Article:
7. [Stimulation of spermatogenesis: For whom? Why? How?].

    PubMed

    Bertrand-Delepine, J; Leroy, C; Rigot, J-M; Catteau-Jonard, S; Dewailly, D; Robin, G

    2016-09-01

    The stimulation of spermatogenesis is the best treatment of infertility for male hypogonadotropic-hypogonadism. The results are very pleasing because a real improvement of semen is sometimes obtained with spontaneous pregnants describing in the literature but after a long duration of treatment, often many months. Sometimes, the treatment improves the technical conditions of ICSI for the embryologists. Stimulation of spermatogenesis by gonadotrophins rFSH and/or hCG is the most used but others treatments, like pulsatile GnRH therapy or clomifene citrate can be used. The purpose of this review is to described the different protocols of stimulation of spermatogenesis and explain their results and finally to see if others indications of stimulation of spermatogenesis are existing. PMID:27475410

  8. Isocyperol, isolated from the rhizomes of Cyperus rotundus, inhibits LPS-induced inflammatory responses via suppression of the NF-κB and STAT3 pathways and ROS stress in LPS-stimulated RAW 264.7 cells.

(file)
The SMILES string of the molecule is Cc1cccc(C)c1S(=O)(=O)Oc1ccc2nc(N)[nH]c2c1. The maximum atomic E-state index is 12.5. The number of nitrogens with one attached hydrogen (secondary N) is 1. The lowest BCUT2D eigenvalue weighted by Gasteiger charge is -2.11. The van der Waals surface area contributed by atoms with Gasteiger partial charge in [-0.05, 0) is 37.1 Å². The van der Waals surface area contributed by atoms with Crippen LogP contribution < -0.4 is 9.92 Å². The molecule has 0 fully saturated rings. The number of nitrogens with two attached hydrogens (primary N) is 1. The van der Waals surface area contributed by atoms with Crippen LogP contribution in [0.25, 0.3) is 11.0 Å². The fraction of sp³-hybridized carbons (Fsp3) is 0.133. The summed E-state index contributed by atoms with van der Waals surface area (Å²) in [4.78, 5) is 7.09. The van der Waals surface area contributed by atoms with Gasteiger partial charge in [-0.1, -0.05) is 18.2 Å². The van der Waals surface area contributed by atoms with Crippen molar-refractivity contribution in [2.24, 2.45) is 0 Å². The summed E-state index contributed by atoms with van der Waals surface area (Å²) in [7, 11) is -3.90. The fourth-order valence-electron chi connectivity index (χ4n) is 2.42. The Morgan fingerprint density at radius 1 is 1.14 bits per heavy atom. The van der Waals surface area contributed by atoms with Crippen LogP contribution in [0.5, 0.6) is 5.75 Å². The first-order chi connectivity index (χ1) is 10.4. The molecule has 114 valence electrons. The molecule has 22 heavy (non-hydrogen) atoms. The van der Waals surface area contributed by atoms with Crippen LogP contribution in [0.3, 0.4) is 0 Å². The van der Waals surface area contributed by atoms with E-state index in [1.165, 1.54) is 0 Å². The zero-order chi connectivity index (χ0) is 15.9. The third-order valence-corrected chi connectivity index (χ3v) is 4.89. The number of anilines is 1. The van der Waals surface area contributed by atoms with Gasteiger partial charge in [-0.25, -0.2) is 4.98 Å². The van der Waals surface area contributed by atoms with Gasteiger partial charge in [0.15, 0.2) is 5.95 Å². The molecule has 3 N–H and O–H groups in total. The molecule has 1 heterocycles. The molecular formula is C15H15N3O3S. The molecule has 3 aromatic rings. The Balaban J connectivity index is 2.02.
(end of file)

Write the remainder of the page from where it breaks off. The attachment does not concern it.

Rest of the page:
PubMed

    Seo, Yun-Ji; Jeong, Miran; Lee, Kyung-Tae; Jang, Dae Sik; Choi, Jung-Hye

    2016-09-01

    The rhizomes of Cyperus rotundus (cyperaceae) have been used in Korean traditional medicines for treating diverse inflammatory diseases. However, little is known about the biological activities of isocyperol, a sesquiterpene isolated from C. rotundus, and their associated molecular mechanisms. In this study, we found that isocyperol significantly inhibited lipopolysaccharide (LPS)-induced production of nitrite oxide (NO) and prostaglandin E2 (PGE2) and suppressed LPS-induced expression of inducible nitric oxide synthase (iNOS) and cyclooxygenase-2 (COX-2) at the mRNA and protein levels in RAW 264.7 macrophages. In addition, isocyperol downregulated the LPS-induced expression of several proinflammatory cytokines, such as interleukin-1beta (IL-1β), IL-6, and monocyte chemotactic protein-1 (MCP-1). Isocyperol treatment suppressed the LPS-induced nuclear translocation and transcriptional activation of nuclear factor-kappaB (NF-κB) in macrophages. Moreover, the activation of STAT3, another proinflammatory signal, was suppressed by isocyperol in LPS-stimulated RAW 264.7 cells. Isocyperol pretreatment also induced heme oxygenase-1 (HO-1) expression and reduced LPS-stimulated reactive oxygen species (ROS) accumulation in macrophages. Furthermore, isocyperol significantly increased the survival rate and attenuated serum levels of NO, PGE2, and IL-6 in LPS-induced septic shock mouse model. Taken together, these data indicate that isocyperol suppress septic shock through negative regulation of pro-inflammatory factors through inhibition of the NF-κB and STAT3 pathways and ROS. To our knowledge, this is the first report on the biological activity of isocyperol and its molecular mechanism of action. PMID:27240136